Uplighting is probably the lighting technique most people are familiar with. It's where you place lighting fixtures on the floor and point them upwards. Typically, they point up a column or a wall. They start out focused closer to the ground and fade as you get further away. These can be all sorts of colors, and this is where we were talking about in the episode using amber shades or pinks because they're flattering on most people, so not like you're lighting the people, but when you are in a room that uses the ambers and pinks, it typically casts a flattering light on your guests. Typically, you don't want a very, very white light on your guests because it's just going to look very stark and have shadows on them.


Next term, we have gobos. A lot of people are also probably familiar with the term. It got its name from what it does, which is it usually is a metal or glass disc that goes between (hence the term gobo) the light and a wall. A lot of times these are associated with a couple's monogram but you can also use gobos to create patterns that are subtle but also provide texture to a space. They're essentially a little round disc and you put it on top of the light and depending on how complex the image is that you want to project, it will be made out of glass or steel or metal or something in between.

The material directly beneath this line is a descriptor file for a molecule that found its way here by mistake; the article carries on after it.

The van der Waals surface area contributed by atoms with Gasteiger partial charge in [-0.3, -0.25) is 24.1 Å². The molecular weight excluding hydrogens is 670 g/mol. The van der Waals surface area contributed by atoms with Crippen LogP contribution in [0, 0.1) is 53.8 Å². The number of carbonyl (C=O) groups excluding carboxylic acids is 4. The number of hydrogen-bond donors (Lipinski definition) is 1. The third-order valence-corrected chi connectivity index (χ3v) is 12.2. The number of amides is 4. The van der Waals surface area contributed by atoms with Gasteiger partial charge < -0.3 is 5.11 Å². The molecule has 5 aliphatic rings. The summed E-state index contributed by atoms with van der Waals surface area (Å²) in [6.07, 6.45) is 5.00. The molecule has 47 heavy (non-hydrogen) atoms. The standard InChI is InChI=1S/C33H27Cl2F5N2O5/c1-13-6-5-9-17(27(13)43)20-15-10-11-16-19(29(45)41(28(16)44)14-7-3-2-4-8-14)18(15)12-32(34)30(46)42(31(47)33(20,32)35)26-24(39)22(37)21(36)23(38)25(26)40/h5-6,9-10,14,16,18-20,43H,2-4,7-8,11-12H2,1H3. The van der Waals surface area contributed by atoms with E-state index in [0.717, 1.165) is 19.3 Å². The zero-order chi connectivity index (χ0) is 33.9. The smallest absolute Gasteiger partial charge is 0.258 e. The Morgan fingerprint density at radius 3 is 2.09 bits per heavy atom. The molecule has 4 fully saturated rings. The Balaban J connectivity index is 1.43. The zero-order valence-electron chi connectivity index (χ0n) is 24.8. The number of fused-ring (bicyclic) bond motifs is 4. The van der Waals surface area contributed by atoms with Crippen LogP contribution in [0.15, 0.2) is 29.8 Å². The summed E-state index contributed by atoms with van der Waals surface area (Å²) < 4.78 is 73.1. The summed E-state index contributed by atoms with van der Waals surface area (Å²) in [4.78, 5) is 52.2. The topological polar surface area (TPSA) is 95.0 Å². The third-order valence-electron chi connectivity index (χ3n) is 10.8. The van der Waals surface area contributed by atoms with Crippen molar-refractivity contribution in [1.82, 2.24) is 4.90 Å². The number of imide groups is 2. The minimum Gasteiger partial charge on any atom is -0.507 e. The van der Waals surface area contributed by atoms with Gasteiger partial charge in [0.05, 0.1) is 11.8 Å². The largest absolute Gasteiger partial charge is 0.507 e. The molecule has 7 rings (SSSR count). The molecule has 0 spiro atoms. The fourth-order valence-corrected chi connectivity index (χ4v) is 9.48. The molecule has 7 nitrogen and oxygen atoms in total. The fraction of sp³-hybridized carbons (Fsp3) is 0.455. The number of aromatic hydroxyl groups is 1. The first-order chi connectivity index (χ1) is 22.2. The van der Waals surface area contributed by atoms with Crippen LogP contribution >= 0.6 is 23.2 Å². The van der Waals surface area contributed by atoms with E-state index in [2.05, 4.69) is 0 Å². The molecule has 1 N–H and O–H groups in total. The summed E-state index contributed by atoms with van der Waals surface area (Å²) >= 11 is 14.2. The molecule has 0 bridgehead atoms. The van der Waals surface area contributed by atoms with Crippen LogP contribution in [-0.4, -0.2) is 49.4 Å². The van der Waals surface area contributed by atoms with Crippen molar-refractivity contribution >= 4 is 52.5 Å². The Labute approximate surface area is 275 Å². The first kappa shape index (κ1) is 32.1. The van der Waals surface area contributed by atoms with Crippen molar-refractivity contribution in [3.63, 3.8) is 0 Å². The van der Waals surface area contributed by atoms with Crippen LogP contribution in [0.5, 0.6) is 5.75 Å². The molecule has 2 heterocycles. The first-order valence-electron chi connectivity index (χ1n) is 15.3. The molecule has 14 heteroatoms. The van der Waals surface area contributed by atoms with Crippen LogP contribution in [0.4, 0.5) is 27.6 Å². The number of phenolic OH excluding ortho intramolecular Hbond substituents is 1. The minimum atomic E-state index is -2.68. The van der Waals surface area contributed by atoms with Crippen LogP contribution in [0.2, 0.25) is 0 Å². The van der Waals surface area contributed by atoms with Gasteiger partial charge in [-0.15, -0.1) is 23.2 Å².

Pin spots and wash lighting

Next, we have pin spots and washes. Pin spots are sharper-focused pools of light that are used to highlight specific areas. It's kind of like a spotlight, but not cheesy. Spotlight's are really, really bright. Pin spots, on the other hand, are often used to enhance decorative areas like centerpieces, your cake table, et cetera. If you think about it, you spend all this money on your tables and flowers, but once you lower the lights for dinner, they kind of disappear and fade away, which is kind of sad, so a pin spot will still help you see them, but in a subtle way, you're not spotlighting all of the tables, but you're highlighting the different accents, if that makes sense.

Lastly, on the opposite side of the spectrum, we have what you call a wash. Wash lighting is used to bathe an area with light and have soft edges on the beam. Washes are great for evenly lighting up large areas like stages, architecture, dance floors, et cetera. Washes can also be different colors, so they're not all one color.